• This field is for validation purposes and should be left unchanged.

Palm Cove Holiday Planning: What to Know Before You Go

Around half an hour north of Cairns, Palm Cove is one of those magical sweet spots where luxury resorts and fine dining mixes with down to earth village charm.

Only around 2,000 people actually live in Palm Cove, but it’s such a special holiday spot there are more than 2,000 rooms for visitors so the population can more than triple in peak times.

Those who’ve been bitten by the Palm Cove holiday bug don’t easily forget it, and when I shared a photo of a Palm Cove beach sunset on social media I immediately heard from a wide range of friends saying how much they love it there and their favourite places to stay.

Read: How to sleep in a vintage Melbourne tram in the Yarra Valley

The boutique hotel and resorts game is strong in Palm Cove where the resort accommodation ranges from studios to plunge pool and swim out apartments, and there are lots of fully self contained options so the whole family can spread out when you get back from the beach and cook dinner.

Can you already feel a Palm Cove getaway calling your name? Let’s take a look at what you can do when you’re there and see if it’s time to plan that holiday.

Things to do in Palm Cove village

Palm Cove is one of those places that are a joy to simply stroll around, soaking up that laid back beach village vibe and dreaming about which house you’d live in if you could.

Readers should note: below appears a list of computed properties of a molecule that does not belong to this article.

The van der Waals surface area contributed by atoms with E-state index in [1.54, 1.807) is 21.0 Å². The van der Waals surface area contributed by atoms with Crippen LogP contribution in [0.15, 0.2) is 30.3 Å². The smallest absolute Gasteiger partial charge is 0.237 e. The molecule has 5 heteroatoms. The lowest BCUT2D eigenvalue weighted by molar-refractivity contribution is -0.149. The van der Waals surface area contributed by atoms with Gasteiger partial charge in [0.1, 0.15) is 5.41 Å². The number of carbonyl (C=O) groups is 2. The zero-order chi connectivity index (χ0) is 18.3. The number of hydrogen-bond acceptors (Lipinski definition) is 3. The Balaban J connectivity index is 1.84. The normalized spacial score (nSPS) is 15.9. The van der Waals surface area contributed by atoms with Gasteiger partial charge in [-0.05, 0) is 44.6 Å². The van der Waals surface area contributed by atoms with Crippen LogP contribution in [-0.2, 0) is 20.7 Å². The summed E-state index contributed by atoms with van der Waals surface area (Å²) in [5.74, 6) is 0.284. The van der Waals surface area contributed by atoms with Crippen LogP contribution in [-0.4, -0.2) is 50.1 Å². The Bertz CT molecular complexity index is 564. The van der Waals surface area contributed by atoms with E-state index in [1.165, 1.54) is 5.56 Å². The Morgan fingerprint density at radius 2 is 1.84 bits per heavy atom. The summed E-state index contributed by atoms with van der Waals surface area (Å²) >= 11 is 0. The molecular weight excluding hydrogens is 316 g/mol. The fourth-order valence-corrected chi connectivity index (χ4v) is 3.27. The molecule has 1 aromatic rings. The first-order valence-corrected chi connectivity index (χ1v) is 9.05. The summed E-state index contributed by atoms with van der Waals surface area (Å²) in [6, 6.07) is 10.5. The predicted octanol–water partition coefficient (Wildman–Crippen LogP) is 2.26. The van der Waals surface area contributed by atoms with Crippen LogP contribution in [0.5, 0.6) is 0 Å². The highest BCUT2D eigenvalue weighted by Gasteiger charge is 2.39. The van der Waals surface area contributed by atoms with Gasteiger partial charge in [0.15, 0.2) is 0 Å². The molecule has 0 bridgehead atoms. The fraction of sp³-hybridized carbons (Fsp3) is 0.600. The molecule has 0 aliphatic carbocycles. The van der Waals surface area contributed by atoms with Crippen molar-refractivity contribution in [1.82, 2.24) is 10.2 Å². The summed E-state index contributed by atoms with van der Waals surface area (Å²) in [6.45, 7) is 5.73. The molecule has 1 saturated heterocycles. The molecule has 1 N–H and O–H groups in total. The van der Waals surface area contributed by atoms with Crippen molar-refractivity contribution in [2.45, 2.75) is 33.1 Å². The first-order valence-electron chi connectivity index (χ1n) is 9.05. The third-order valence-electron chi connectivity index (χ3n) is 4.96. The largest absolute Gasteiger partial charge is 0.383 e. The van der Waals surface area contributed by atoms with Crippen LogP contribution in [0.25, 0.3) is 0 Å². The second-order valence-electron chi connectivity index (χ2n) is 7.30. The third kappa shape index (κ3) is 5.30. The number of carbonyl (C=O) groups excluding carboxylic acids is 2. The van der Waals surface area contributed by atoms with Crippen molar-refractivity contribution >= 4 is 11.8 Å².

The village is home to one of Australia’s original beachfront hotels, The Reef House Palm Cove – MGallery, first welcomed guests back in 1958 and is a mix of boutique hotel and beautiful old colonial beach house. If you miss out on a room in the hotel, treat yourself to dinner at the Reef House Restaurant where you can sit under 300 year old Melaleuca gum trees as you look out at the Coral Sea.

The Reef House Restaurant at the Reef House Palm Cove - MGallery
The Reef House Restaurant at the Reef House Palm Cove – MGallery

If you have a self contained apartment you could cook for yourself, but with dining options ranging from award winning fine dining to fish and chips on the beach, you could also just use the kitchen for making tea and coffee and enjoy heading out for a meal.

Considering Palm Cove has been described as ‘the spa capital of Australia’ it would be a right shame not to include some pampering on your to do list.

Many of the spas offer menus with native Australian ingredients, including Exclusive Spas where their signature Mala Mayi spa ritual from LI’TYA originates from Arnhem Land in the Northern Territory.